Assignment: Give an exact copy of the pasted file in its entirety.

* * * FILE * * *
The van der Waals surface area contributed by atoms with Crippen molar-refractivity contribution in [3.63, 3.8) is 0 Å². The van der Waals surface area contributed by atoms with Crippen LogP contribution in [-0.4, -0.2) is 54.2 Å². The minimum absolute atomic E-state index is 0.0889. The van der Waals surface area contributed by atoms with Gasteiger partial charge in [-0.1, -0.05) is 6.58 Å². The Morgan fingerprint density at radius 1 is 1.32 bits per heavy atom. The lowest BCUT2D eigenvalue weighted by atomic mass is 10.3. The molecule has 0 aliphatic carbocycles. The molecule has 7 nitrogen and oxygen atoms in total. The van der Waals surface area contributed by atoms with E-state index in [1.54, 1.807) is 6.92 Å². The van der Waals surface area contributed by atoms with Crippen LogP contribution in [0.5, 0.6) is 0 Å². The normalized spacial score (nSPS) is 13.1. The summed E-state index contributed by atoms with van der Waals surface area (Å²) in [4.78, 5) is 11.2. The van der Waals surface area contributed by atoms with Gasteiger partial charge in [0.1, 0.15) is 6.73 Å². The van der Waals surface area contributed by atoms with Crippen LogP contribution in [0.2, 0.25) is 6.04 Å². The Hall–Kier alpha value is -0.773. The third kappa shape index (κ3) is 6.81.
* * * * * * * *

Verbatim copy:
The van der Waals surface area contributed by atoms with Crippen molar-refractivity contribution in [3.63, 3.8) is 0 Å². The van der Waals surface area contributed by atoms with Crippen LogP contribution in [-0.4, -0.2) is 54.2 Å². The minimum absolute atomic E-state index is 0.0889. The van der Waals surface area contributed by atoms with Gasteiger partial charge in [-0.1, -0.05) is 6.58 Å². The Morgan fingerprint density at radius 1 is 1.32 bits per heavy atom. The lowest BCUT2D eigenvalue weighted by atomic mass is 10.3. The molecule has 0 aliphatic carbocycles. The molecule has 7 nitrogen and oxygen atoms in total. The van der Waals surface area contributed by atoms with E-state index in [1.54, 1.807) is 6.92 Å². The van der Waals surface area contributed by atoms with Crippen LogP contribution in [0.5, 0.6) is 0 Å². The normalized spacial score (nSPS) is 13.1. The summed E-state index contributed by atoms with van der Waals surface area (Å²) in [4.78, 5) is 11.2. The van der Waals surface area contributed by atoms with Gasteiger partial charge in [0.1, 0.15) is 6.73 Å². The van der Waals surface area contributed by atoms with Crippen LogP contribution in [0.2, 0.25) is 6.04 Å². The Hall–Kier alpha value is -0.773. The third kappa shape index (κ3) is 6.81.